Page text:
There were 201 press releases posted in the last 24 hours and 214,494 in the last 365 days.

Senate Democrats Take Strong Action on Climate

Approve Landmark Legislation to Protect Environment & Support Disproportionately Impacted Communities

DENVER, CO - Today, Senate Democrats passed a bill on third reading and final passage that will reduce greenhouse gas emissions, enhance environmental justice in disadvantaged communities, and set Colorado on a pathway to meeting the climate targets established in HB19-1261

The bill, HB21-1266, sponsored by Senators Faith Winter & Janet Buckner, was strengthened with amendments to direct more resources to communities in transition away from fossil fuels, increase the focus on disproportionately impacted populations, set firm enforcement mechanisms for the electricity, oil & gas, and industrial & manufacturing sectors, and advance environmental justice in executive branch rulemakings.

“Although this bill has been on a long journey, our aim from the beginning was to put the pollution reduction targets from the Governor’s Climate Roadmap into law,” said Senator Winter (D-Westminster). “This bill takes vitally important steps to hold  our state accountable to our climate targets, creating meaningful and lasting measures to support those most affected by the impacts of global warming.”

“Today is a historic day for Colorado, as we pass landmark legislation to tackle the climate crisis, reduce greenhouse gas emissions, and protect the most vulnerable and marginalized Coloradans,” said Senator Buckner (D-Aurora). “With this important bill, we can build a sustainable future that supports the health and well-being of our residents, regardless of zip code, as well as the longevity of our environment and precious natural resources. Our efforts to act on climate do not stop here, but this is a major step in the right direction.”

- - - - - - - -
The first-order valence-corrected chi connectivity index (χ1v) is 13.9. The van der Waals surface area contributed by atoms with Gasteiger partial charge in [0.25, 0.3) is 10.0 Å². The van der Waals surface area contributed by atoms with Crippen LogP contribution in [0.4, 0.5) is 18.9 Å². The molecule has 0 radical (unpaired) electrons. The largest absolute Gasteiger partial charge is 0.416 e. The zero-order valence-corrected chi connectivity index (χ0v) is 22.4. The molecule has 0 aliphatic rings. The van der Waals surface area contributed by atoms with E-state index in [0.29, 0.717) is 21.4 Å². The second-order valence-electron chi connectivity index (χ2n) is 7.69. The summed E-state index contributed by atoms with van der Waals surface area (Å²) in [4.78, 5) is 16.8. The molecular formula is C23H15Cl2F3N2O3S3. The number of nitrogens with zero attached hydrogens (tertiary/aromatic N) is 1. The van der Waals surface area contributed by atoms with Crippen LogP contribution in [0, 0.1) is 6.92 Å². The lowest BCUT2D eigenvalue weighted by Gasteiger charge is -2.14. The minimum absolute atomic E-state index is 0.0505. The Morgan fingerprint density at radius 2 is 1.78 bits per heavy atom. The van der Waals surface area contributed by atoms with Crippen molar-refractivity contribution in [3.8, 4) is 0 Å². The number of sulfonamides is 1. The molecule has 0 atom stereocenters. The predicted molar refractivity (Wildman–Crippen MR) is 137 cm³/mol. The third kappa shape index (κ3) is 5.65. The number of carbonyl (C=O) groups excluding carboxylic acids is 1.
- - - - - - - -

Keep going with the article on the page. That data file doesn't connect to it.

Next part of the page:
Specifically, the bill advances environmental justice by eliminating the polluter pay loophole that exempts greenhouse gas emissions from pollution fees, creating an independent ombudsperson that reports directly to the Department of Public Health & Environment, allowing pollution penalties to be invested back into disproportionately impacted communities. 

In addition, the bill establishes the Environmental Justice Action Task Force – consisting of members from local communities, tribal governments, government agencies, and organizations – to determine how Colorado will embed equity in all environmental decision-making, including rulemakings, policy development, and facility permitting.

In order to reduce greenhouse gas pollution, the bill establishes clear enforcement mechanisms for the reduction of greenhouse gases in the electricity sector – requiring the oil and gas sector to reduce emissions 48% by 2025 and 60% by 2030, and mandating the industrial and manufacturing sector to reduce emissions at least 20% by 2030.

To support the just transition of fossil fuel communities, the bill requires an audit of best value employment metrics used by the Public Utilities Commission to better understand if this important policy is actually ensuring that clean energy jobs are good jobs and requires the Office of Just Transition to develop a long-term budget based on federal, state, and other funding sources, outlining the resource needs of the office.

Lastly, the bill requires, for the first time, that polluters pay for their climate pollution – closing a loophole that has existed for decades and adding a new provision that requires the social cost of carbon to be included in economic impact analyses at the Air Quality Control Commission. 

HB21-1266 now heads back to the House for final action. To read the bill and find updates regarding its status, visit leg.colorado.gov/bills/hb21-1266.